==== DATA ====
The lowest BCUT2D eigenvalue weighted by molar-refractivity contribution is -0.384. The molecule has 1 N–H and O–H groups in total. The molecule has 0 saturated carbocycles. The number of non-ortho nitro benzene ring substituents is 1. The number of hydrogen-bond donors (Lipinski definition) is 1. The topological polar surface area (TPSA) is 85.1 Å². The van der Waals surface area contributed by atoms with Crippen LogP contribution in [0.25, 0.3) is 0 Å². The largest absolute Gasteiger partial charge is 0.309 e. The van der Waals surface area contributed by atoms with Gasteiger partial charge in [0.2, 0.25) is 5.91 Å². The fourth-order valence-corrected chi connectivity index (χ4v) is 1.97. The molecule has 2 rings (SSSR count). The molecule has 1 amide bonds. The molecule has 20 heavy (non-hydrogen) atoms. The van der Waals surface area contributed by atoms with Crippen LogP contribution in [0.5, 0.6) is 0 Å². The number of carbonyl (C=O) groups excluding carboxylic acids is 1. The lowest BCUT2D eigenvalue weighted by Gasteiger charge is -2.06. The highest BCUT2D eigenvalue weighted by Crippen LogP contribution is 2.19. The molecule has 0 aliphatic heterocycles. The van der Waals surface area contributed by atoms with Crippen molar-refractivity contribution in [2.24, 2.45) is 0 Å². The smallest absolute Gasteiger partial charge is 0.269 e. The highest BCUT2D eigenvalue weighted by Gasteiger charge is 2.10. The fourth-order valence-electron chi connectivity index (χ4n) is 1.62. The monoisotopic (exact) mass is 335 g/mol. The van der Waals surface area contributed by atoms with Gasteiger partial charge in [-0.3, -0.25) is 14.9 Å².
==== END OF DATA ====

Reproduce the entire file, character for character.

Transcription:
The lowest BCUT2D eigenvalue weighted by molar-refractivity contribution is -0.384. The molecule has 1 N–H and O–H groups in total. The molecule has 0 saturated carbocycles. The number of non-ortho nitro benzene ring substituents is 1. The number of hydrogen-bond donors (Lipinski definition) is 1. The topological polar surface area (TPSA) is 85.1 Å². The van der Waals surface area contributed by atoms with Crippen LogP contribution in [0.25, 0.3) is 0 Å². The largest absolute Gasteiger partial charge is 0.309 e. The van der Waals surface area contributed by atoms with Gasteiger partial charge in [0.2, 0.25) is 5.91 Å². The fourth-order valence-corrected chi connectivity index (χ4v) is 1.97. The molecule has 2 rings (SSSR count). The molecule has 1 amide bonds. The molecule has 20 heavy (non-hydrogen) atoms. The van der Waals surface area contributed by atoms with Crippen LogP contribution in [0.5, 0.6) is 0 Å². The number of carbonyl (C=O) groups excluding carboxylic acids is 1. The lowest BCUT2D eigenvalue weighted by Gasteiger charge is -2.06. The highest BCUT2D eigenvalue weighted by Crippen LogP contribution is 2.19. The molecule has 0 aliphatic heterocycles. The van der Waals surface area contributed by atoms with Crippen molar-refractivity contribution in [2.24, 2.45) is 0 Å². The smallest absolute Gasteiger partial charge is 0.269 e. The highest BCUT2D eigenvalue weighted by Gasteiger charge is 2.10. The fourth-order valence-electron chi connectivity index (χ4n) is 1.62. The monoisotopic (exact) mass is 335 g/mol. The van der Waals surface area contributed by atoms with Gasteiger partial charge in [-0.3, -0.25) is 14.9 Å².